Turkey Says No Agreement on Syria Safe Zone With U.S.

Ankara says 'no patience left,' once again threatens military offensive on country's northeast if safe zone accord isn't found

A convoy of Turkish Army armoured personnel carriers led by a tank are driven toward the border with Syria, in the outskirts of Hassa, Turkey, Tuesday, Jan. 23, 2018.
Ibrahim Mase/AP

New U.S. proposals for a safe zone in north Syria do not satisfy Turkey, Foreign Minister Mevlut Cavusoglu said on Wednesday, adding that an agreement on the issue needs to be reached as soon as possible because Ankara has no patience left.

Turkey has been infuriated by U.S. support for the Kurdish YPG militia, which Ankara considers a terrorist organization. The NATO allies have agreed to create a safe zone in northern Syria following the withdrawal of U.S. forces from the area, which Turkey wants to be cleared of YPG militants.

The YPG, which spearheads the U.S.-backed Syrian Democratic Forces, has been the main U.S. ally on the ground in Syria during Washington’s fight against Islamic State.

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The U.S. special envoy for Syria James Jeffrey was in Ankara this week for talks on the details of the safe zone.

At a news conference in Ankara on Wednesday, Cavusoglu said that the two allies had failed to agree on how deep the safe zone would be, who would control it and whether the YPG would be completely removed from the area.

“We got the impression that they want to enter a stalling process here as in Manbij,” Cavusoglu said, referring to a roadmap agreed last year to clear a northern Syrian town of YPG fighters. “We need to reach an agreement regarding the safe zone as soon as possible because we have no patience left.”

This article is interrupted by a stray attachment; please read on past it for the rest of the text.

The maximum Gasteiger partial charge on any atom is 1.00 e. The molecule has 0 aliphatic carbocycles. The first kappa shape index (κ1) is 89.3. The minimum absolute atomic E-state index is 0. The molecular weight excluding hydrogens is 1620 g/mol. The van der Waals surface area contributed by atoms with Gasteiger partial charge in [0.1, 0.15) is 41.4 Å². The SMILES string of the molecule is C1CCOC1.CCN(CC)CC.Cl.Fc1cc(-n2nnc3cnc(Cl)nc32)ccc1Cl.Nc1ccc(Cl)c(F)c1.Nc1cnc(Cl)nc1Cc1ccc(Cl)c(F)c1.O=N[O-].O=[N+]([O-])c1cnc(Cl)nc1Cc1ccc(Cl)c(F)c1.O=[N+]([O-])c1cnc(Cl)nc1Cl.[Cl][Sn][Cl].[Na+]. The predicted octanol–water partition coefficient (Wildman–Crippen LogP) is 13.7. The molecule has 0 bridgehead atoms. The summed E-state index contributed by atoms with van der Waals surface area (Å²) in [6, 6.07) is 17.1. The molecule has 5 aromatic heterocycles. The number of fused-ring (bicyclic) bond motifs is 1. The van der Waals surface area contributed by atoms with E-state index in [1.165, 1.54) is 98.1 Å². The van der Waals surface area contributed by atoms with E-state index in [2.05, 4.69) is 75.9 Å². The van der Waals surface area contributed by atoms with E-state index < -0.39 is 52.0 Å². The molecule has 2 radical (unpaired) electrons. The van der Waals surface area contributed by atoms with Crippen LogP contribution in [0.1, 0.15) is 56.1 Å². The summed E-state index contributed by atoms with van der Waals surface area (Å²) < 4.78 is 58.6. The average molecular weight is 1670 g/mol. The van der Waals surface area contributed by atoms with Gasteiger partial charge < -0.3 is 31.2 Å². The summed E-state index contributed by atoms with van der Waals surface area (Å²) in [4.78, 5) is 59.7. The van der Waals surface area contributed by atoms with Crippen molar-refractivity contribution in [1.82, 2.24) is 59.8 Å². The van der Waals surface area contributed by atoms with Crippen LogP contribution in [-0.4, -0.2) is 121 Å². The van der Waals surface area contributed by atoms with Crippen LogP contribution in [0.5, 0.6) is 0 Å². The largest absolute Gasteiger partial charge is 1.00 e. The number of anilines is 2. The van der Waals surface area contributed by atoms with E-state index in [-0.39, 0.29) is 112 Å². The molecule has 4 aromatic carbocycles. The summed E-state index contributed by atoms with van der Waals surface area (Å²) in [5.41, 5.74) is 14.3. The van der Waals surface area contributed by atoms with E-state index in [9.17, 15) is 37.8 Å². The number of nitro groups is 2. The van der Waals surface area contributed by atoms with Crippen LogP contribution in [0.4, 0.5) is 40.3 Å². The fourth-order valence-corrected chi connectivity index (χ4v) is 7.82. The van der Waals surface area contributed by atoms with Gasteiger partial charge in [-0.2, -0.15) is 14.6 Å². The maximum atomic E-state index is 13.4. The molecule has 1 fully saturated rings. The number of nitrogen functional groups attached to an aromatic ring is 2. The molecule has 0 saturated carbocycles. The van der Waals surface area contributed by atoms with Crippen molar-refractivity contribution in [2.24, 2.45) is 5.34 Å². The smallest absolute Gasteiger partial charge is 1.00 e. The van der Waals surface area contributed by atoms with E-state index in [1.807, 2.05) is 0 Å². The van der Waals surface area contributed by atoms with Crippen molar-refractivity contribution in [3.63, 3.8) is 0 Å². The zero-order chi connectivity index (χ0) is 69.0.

FILE PHOTO: Secretary of State Mike Pompeo and Turkish Foreign Minister Mevlut Cavusoglu walk back after meeting journalists at the State Department in Washington, Tuesday, November 20, 2018.
Pablo Martinez Monsivais,AP

Cavusoglu also said that U.S. military officials meeting with a YPG leader on Monday - the same day as Jeffrey’s talks at the foreign ministry - indicated Washington was not sincere.

He said on Monday that if the safe zone in northern Syria is not established, and if threats continue against Turkey, Ankara would launch a military operation east of the Euphrates river, a move that Ankara has threatened in the past.

Ankara is also working with Russia and Iran, allies of the Syrian government, to establish a constitutional committee - a long-awaited step in stalled effort to resolve the country’s civil war.

Asked about the details of a recent phone call with Russian Foreign Minister Sergei Lavrov, Cavusoglu said the establishment of the constitutional committee could be announced in the coming days.